Books I’ve already talked about
The Bitter Kingdom by Rae Carson
Dirty Little Secret by Jennifer Echols
Rusalka by CJ Cherryh
The Lost Kingdom by Matthew Kirby, very briefly
Pure by Julianna Baggott
Tortilla Sun by Jennifer Cervantes
The Pirate’s Wish by Cassandra Rose Clarke
Berlin Boxing Club by Robert Sharenow
The Chaos of Stars by Kiersten White
P.S. Be Eleven by Rita Williams-Garcia
The Princess Curse by Merrie Haskell
Golden Girl by Sarah Zettel
Cotillion by Georgette Heyer
The Quiet Gentleman
Other books read
Daydreams of a Solitary Hamster by Astrid Desbordes: A nice juvenile graphic novel with a wry tone to it. I kind of expected it to have a more messagey resolution, but I was glad it didn’t. And I really liked the interactions between the different animals, and the way we see different sides to each.
The Amazing Mrs. Pollifax
The Elusive Mrs. Pollifax
Palms for Mrs. Pollifax
Mrs. Pollifax on Safari
Mrs. Pollifax on the China Station by Dorothy Gilman: What can I say? I went on a bit of a Mrs. Pollifax binge this month. In some ways, the closest I can come to fulfilling the vain desire for another Agatha Christie book; perfect when you want to be entertained and not think too hard.
Aristotle and Dante Discover the Secrets of the Universe by Benjamin Alire Saenz: So much to love here! I can’t believe it took me this long to actually read this book, but I’m glad I did. Ari’s voice is really strong, and although at first I kept noticing the style, eventually I settled in and stopped noticing it. There’s so much depth and complexity in its depictions of both characters and their differences as well as connections.
The Beacon at Alexandria by Gillian Bradshaw: Rachel Neumeier recommended this one on my Historical Fantasy post (Bradshaw is straight historical fiction, to be clear), and I’m really glad she did! Lovely, lovely writing–the kind of historical fiction that looks completely effortless, which means it’s not. The funny part is that apparently my mom and sister have been reading Bradshaw’s books for years and have no idea how I missed her. I don’t know either, but I’m going to be catching up.
London in Chains by Gillian Bradshaw: I borrowed this one from my mom while I was in Connecticut; it’s not as good as Beacon, in my opinion. It’s not quite Bradshaw’s period somehow and the background gets a bit confused. However, I love how she treated Lucy’s character and her history.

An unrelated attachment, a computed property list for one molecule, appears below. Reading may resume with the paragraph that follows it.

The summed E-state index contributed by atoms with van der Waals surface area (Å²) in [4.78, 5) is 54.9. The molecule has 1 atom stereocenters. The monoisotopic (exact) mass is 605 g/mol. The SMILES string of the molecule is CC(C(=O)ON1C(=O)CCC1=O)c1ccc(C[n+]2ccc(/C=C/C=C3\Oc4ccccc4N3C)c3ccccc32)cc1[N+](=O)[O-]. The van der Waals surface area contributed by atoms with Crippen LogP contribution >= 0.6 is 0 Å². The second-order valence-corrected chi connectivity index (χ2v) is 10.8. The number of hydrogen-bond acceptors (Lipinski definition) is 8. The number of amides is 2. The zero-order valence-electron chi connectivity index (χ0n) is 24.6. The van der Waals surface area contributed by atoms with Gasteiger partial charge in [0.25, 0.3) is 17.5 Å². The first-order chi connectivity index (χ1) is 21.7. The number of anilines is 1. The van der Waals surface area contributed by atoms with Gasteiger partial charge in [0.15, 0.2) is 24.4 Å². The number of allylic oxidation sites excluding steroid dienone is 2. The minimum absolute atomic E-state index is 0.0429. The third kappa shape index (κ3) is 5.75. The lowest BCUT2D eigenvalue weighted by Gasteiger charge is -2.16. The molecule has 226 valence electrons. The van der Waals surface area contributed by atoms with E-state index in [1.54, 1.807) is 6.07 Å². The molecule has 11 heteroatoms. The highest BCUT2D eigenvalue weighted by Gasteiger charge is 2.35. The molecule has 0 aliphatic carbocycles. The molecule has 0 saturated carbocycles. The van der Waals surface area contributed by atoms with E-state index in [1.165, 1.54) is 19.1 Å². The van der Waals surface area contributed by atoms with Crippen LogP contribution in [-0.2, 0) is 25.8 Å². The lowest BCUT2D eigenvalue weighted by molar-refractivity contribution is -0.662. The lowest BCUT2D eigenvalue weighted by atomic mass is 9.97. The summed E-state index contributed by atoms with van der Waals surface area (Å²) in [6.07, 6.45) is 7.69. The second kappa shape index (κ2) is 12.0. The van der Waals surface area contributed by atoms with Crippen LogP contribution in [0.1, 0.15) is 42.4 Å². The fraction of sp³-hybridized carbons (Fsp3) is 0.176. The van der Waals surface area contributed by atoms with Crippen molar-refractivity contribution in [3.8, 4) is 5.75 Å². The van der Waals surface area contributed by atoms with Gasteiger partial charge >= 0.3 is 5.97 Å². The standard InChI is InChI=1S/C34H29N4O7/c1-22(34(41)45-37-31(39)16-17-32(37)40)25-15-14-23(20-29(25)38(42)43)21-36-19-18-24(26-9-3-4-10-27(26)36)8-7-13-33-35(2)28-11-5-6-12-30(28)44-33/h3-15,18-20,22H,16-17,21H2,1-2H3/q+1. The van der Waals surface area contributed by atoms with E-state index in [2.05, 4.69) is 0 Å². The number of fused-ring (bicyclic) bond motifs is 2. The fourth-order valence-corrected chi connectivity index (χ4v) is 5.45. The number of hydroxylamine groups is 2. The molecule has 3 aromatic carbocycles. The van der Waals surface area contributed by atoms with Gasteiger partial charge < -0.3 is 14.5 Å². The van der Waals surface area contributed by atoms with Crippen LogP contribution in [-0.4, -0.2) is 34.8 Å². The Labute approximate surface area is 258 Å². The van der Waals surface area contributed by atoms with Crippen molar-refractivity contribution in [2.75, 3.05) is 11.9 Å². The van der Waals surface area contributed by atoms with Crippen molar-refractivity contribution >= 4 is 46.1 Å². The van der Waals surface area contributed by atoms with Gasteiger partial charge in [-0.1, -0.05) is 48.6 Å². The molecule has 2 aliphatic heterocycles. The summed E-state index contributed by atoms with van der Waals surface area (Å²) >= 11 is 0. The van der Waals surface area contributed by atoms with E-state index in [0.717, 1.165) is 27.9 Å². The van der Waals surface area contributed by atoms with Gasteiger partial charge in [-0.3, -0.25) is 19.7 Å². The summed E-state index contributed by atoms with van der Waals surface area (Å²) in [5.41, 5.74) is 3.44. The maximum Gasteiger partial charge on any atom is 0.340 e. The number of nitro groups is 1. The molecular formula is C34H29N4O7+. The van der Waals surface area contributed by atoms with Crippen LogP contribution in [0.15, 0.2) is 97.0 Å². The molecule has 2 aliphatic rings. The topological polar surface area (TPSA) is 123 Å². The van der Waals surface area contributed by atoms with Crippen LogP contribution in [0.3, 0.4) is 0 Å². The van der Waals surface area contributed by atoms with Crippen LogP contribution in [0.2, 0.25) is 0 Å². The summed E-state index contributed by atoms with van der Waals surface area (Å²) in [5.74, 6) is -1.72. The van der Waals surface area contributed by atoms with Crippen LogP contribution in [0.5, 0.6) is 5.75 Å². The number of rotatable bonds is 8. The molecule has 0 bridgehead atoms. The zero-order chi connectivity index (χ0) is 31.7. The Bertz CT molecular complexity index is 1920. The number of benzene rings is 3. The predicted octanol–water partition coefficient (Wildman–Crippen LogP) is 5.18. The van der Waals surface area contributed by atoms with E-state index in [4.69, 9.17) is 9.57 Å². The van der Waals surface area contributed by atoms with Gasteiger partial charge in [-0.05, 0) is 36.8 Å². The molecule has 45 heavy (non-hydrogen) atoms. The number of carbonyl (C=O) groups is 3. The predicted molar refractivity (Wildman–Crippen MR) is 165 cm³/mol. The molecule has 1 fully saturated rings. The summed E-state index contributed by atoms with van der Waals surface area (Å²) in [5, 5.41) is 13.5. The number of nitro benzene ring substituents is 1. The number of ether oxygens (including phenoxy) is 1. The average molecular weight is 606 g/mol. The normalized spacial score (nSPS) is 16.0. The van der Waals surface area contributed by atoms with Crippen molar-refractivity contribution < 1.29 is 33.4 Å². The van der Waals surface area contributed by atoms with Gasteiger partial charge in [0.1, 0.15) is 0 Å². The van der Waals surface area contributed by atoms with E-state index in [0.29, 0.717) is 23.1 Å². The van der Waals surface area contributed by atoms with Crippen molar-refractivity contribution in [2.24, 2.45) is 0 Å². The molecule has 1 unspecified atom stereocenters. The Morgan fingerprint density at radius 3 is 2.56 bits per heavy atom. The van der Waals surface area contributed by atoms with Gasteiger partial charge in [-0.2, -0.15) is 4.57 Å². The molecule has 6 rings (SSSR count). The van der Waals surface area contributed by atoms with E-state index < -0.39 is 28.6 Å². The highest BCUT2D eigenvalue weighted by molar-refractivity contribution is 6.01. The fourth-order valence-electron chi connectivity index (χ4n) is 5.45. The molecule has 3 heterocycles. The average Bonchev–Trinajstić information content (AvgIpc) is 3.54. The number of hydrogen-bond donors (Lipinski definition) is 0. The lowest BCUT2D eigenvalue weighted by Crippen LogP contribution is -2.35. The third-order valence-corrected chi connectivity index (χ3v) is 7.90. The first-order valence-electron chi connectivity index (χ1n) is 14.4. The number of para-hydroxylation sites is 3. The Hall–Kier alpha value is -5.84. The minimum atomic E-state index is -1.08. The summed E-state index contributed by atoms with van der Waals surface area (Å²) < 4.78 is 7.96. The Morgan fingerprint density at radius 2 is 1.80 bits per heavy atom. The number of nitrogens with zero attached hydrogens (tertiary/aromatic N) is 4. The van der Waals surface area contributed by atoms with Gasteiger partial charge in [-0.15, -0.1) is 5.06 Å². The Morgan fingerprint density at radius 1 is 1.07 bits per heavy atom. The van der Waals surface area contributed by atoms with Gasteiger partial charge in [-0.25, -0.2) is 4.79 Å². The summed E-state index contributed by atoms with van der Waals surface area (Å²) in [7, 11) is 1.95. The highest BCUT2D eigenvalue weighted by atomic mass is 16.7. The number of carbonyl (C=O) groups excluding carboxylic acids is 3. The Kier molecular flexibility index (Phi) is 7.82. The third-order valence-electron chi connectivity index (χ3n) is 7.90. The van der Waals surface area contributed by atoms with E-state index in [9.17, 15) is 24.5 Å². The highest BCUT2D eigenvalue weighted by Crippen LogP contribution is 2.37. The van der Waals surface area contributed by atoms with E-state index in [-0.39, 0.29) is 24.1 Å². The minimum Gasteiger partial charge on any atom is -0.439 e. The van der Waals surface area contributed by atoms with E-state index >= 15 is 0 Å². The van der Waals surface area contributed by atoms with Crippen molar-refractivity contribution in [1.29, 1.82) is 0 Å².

Mr. Penumbra’s 24-Hour Bookstore by Robin Sloan: There was so much about this book I enjoyed–the quirky cast of characters, the bookstore itself, the secret society. However, I generally liked the set up portion of the book much more than the resolution, and I really wasn’t convinced that the story managed the synthesis of love of books and love of technology that it was reaching for. I suspect others disagree with me, although this isn’t one I’ve seen many reviews for. Probably worth picking up just for the book bits, if you’re so inclined.
The Night Circus by Erin Morgenstern: I read most of this on the plane coming home from CT. Gorgeous writing, with beautiful, dreamlike descriptions of the circus and its inhabitants. I loved most of, but found myself slightly confused and distanced by the ending, which was a little too coy in places for me to follow.
The Ides of April by Lindsey Davis: A Roman mystery with a female protagonist/detective. I liked it a lot, in a mild kind of way, and will probably read the next one, as it seemed to be the first in a series.
The Mighty Miss Malone by Christopher Paul Curtis: This book was unexpectedly harrowing! The Malones are a determined, brave, and resourceful family, but the world they live in is hard. I loved Deza’s voice, which managed at once to be wise beyond its years and naively young. That contrast worked really well for how I read her character. Heartbreaking and bittersweet.
Poems of Akhmatova, trans. by Stanley Kunitz: These were decent translations, but in some cases I was puzzled by the way the translation didn’t follow the original structure (parallel structures, which Akhmatova seems to have been very fond of) when it seemed fairly simple to me to do so. I’m glad at least that this was a side-by-side version, with the original Russian first.
Our Hearts Were Young and Gay by Cornelia Otis Skinner and Emily Kimborough
Over Sea, Under Stone by Susan Cooper